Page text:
Reptile Road Mortality originated from a virtual group created on Facebook in August 2011. It was initially a group created on a whim that unintentionally received a lot of attention, and starting in 2012, became an official citizen science project named the “Taiwan Roadkill Observation Network” (TaiRON). At first the group focused on recording only reptile roadkill observations, but members soon reached a consensus to gradually include all terrestrial vertebrates, including mammals, birds and amphibians, and even expanded to invertebrate land crabs. Many participants could not bear to see unfortunate wild animals just dead and exposed on roads. They hoped that these animals could die with dignity and make the most of their lives, thus it was an initiative that encouraged collection and sending of carcasses to be preserved at the Taiwan Endemic Species Research Institute began in 2012. Not all of the wildlife dead on roads or by roadside are killed by cars. It could also be due to other causes, such as infection, pesticide or rat poison, contamination of heavy metal, fatal attack from stray cats or dogs, human attack, wildlife poaching, flying into windows or electric poles, etc. Those are phenomena directly or indirectly caused by human, so they also worth more attention and mitigation. Therefore, Reptile Road Mortality includes records from all road death phenomena (wild animals dead on roads or by roadside; not limited to car accidents). Besides roadkill, our issues of concern and projects are have gradually increased, including the monitoring of rabies, monitoring of agricultural poisons, monitoring of environmental heavy metals, window-kill, exotic species (influences on wild animals), etc.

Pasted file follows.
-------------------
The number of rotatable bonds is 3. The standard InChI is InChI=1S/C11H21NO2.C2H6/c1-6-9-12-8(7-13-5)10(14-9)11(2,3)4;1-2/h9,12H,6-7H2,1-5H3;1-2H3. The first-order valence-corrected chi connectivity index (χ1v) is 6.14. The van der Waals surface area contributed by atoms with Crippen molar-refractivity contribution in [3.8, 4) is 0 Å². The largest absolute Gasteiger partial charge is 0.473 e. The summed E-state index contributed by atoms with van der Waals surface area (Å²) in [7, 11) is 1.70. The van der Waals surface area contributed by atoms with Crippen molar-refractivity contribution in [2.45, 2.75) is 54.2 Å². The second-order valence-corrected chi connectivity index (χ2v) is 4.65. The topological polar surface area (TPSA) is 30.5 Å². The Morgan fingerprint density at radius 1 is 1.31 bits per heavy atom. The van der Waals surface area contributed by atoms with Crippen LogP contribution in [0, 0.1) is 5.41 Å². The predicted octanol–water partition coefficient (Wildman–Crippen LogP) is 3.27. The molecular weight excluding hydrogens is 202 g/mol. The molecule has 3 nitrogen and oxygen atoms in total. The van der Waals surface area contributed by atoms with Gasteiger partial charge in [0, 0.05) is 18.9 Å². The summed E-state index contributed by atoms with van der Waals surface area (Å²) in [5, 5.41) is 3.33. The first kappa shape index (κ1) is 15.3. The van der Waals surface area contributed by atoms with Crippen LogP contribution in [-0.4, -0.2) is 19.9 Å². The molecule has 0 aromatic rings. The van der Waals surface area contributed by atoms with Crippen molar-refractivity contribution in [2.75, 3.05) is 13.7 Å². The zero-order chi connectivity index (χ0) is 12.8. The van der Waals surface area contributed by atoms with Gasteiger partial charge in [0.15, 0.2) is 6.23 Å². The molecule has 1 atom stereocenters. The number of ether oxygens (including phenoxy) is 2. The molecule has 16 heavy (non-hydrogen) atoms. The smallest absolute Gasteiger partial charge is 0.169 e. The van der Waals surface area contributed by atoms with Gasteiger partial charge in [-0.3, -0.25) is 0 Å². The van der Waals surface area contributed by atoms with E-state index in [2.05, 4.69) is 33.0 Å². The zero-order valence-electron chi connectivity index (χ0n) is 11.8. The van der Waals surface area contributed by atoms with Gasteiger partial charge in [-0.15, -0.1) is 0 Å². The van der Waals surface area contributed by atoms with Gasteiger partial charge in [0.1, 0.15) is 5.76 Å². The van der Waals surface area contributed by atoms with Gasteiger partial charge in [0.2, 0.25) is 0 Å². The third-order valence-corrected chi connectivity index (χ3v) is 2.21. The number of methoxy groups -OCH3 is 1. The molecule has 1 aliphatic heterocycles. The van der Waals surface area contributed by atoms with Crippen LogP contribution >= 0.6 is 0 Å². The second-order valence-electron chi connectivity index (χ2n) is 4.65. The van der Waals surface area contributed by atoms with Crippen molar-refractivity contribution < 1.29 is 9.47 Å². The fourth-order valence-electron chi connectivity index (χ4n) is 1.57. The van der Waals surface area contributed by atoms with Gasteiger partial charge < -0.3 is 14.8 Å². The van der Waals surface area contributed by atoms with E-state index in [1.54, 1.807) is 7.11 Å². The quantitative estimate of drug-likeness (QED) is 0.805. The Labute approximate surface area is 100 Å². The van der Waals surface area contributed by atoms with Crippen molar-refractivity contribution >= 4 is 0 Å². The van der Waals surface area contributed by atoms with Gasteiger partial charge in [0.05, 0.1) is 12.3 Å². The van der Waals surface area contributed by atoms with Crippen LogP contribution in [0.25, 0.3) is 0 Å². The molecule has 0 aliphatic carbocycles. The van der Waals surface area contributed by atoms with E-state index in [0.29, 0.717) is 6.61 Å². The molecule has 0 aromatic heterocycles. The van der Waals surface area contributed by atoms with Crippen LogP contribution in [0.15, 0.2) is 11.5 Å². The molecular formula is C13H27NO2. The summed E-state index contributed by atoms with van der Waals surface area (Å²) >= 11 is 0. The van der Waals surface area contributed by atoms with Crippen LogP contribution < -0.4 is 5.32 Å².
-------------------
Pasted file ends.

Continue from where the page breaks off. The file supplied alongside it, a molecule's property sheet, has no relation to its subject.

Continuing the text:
We appreciate all forms of support. In the light of unfortunate conditions, our project provides a database for the accumulation of high quality information and preservation of all kinds of specimens quickly. The project frequently and gets attention from the media with reports of many articles and documentaries.We also publish promotional articles and attend international conferences to spread our message and introduce others to our project. In order to make it convenient for the public to learn about Reptile Road Mortality, we display all of the related achievements here, including our searchable roadkill database, roadkill data visualization, promotional articles, academic reports, news reports, members’ honor roll of contributions, etc. You are welcome to peruse our website and inform us of issues or phenomena we have not discovered. Let’s seek solutions together and make Taiwan safe for its unique wildlife.
Peer review paper
7. Chyn, K., T.-E. Lin, D. P. Wilkinson, J. L. Tracy, A. M. Lawing, and L. A. Fitzgerald. 2021. Fine-scale roadkill risk models: understanding the intersection of wildlife and roads. Biodiversity and Conservation. 30 (1):139-164.
5. Kristina Chyn, Te-En Lin, Yu-Kai Chen, Chih-Yun Chen, and Lee A.Fitzgerald. 2019. The magnitude of roadkill in Taiwan: Patterns and consequences revealed by citizen science. Biological Conservation, 237(2019):317-326.
4. Hong, S-Y, C. Morrissey, H.-S. Lin, K-S Lin, W-L Lin, C-T Yao, T-E Lin, F-T Chan, and Y-H Sun. 2019. Frequent detection of anticoagulant rodenticides in raptors sampled in Taiwan reflects government rodent control policy. Science of the Total Environment, 691(15):1051-1058.
3. Lin, T.-E., T.-Y. Chen, H.-L. Wei, R. Richard, and S.-P. Huang. 2019. Low cold tolerance of the invasive lizard Eutropis multifasciata constrains its potential elevation distribution in Taiwan. Journal of Thermal Biology 82:115-122.
2. Lin, Y.-P., J. Anthony, W.-C. Lin, W.-Y. Lien, J. R. Petway, and T.-E. Lin. 2019. Spatiotemporal identification of roadkill probability and systematic conservation planning. Landscape Ecology 34:1-19.
1. Hsu, C.-H., T.-E. Lin, W.-T. Fang, and C.-C. Liu. 2018. Taiwan Roadkill Observation Network: An Example of a Community of Practice Contributing to Taiwanese Environmental Literacy for Sustainability. Sustainability 10:3610.